General Saftey Tips
The most important thing to remember when harvesting edible plants in the wild is caution. For example, people often make mistakes in identification and accidentally poison themselves. For this reason, it's a good idea to sample only a tiny portion of a wild plant, then wait at least 45 minutes to an hour before having any more.
Another thing to consider is that although the plant itself is safe, it might have come in contact with undesirable substances. Plants near roads are often covered with exhaust residues or even sprayed with pesticides. The same is true for virtually any plant found in a watercourse bearing run-off from a farm. Also, wetland and waterway plants in particular might be covered with microscopic parasites. At a minimum, you should rinse them; better still, boil them. Finally, always avoid anything that smells of almonds; these plants are invariably poisonous in the wild.
Fruits and Berries
In temperate climates, a wide variety of fruits and berries grow in the wild. The wild blackberry (pictured above) is so familiar to many rural and suburban North Americans that setting out with a pail to pick them is a widespread summer tradition. Blueberries grow wild in cooler, highland climates. Mulberry trees bear fruit that looks a good deal like blackberries, and although uncommon, the persimmon tree also grows wild and bears edible fruits. There are also the elderberry and the gooseberry, although this should be approached with caution as it is the easiest to confuse with poisonous berries.
You can eat the leaves and berries of the pokeweed, but only after you boil them at least three times (with fresh water each time) to remove the toxins. Pokeweed berries are easily confused with elderberries, but you can make the plant edible with some thorough preparation.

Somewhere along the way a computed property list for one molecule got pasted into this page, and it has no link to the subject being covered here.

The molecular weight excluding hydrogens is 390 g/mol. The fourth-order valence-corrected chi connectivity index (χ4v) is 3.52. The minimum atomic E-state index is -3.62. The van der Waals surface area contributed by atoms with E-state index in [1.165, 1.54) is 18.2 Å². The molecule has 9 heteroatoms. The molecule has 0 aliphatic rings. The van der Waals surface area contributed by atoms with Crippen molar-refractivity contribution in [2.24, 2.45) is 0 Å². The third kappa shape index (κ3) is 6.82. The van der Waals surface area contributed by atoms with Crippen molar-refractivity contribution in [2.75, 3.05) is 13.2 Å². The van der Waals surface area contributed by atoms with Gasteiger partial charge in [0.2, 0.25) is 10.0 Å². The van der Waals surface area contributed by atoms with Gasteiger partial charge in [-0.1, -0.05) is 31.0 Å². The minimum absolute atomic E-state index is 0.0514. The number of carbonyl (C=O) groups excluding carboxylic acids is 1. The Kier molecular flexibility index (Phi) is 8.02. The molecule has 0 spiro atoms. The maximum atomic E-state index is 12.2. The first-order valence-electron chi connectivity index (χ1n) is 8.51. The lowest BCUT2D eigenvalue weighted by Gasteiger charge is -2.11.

Plenty of wild, nut-bearing trees grow in temperate climates. The acorns (pictured above) from the plethora of oak species are edible, as are hickory tree nuts and walnuts. There is also the Kentucky Coffee Tree, the seeds of which you can roast as a (very bitter) coffee substitute. However, even after roasting, the seeds are marginally toxic. Because coffee is not a survival necessity, the beverage from this tree should be consumed only by the curious. In desert climes, the acacia tree produces edible seeds.
Shoots, Flowers and Leaves
In the desert, you can harvest the flesh of the various cactus and the agave species for food and water, although you should take great care to avoid their spines. In temperate climates, common dandelion petals are commonly used for herbal tea and as a salad seasoning in a variety of modern products and dishes. The flowers of the day lily and the roots of the water lily also are edible. Watercress (pictured above) grows wild in many temperate waterways, and this is also edible, as are cattail shoots. Prickly leaf lettuce is safe to eat, although with its milky sap, it's easy to confuse with a poisonous plant. Finally, nettles have been collected and used in making soup for centuries.
Tubers and Bulbs
Onion grass, wild onion (pictured at the top), wild carrots and wild garlic are all commonplace in temperate zones, and all are edible with little more than rinsing. The best plant of this type is the wood sorrel (pictured above). This has a tuber that is basically a mini-potato. Another good tuber is the Indian cucumber, with its little white, crisp root core.
Mushrooms are one of the few broad categories in which a slight mistake can kill you rather than merely make you ill. The best bets for making solid identifications of safe mushrooms are in the morel family and Caesar's Mushroom (pictured above). The three types of safe morels in North America are the half free morel, the yellow morel and the black morel. Caesar's Mushroom is safe but illustrates the dangers of mushroom collecting. It has a very poisonous close cousin that you can identify by its white speckles, but these speckles can wash off in a heavy rainstorm.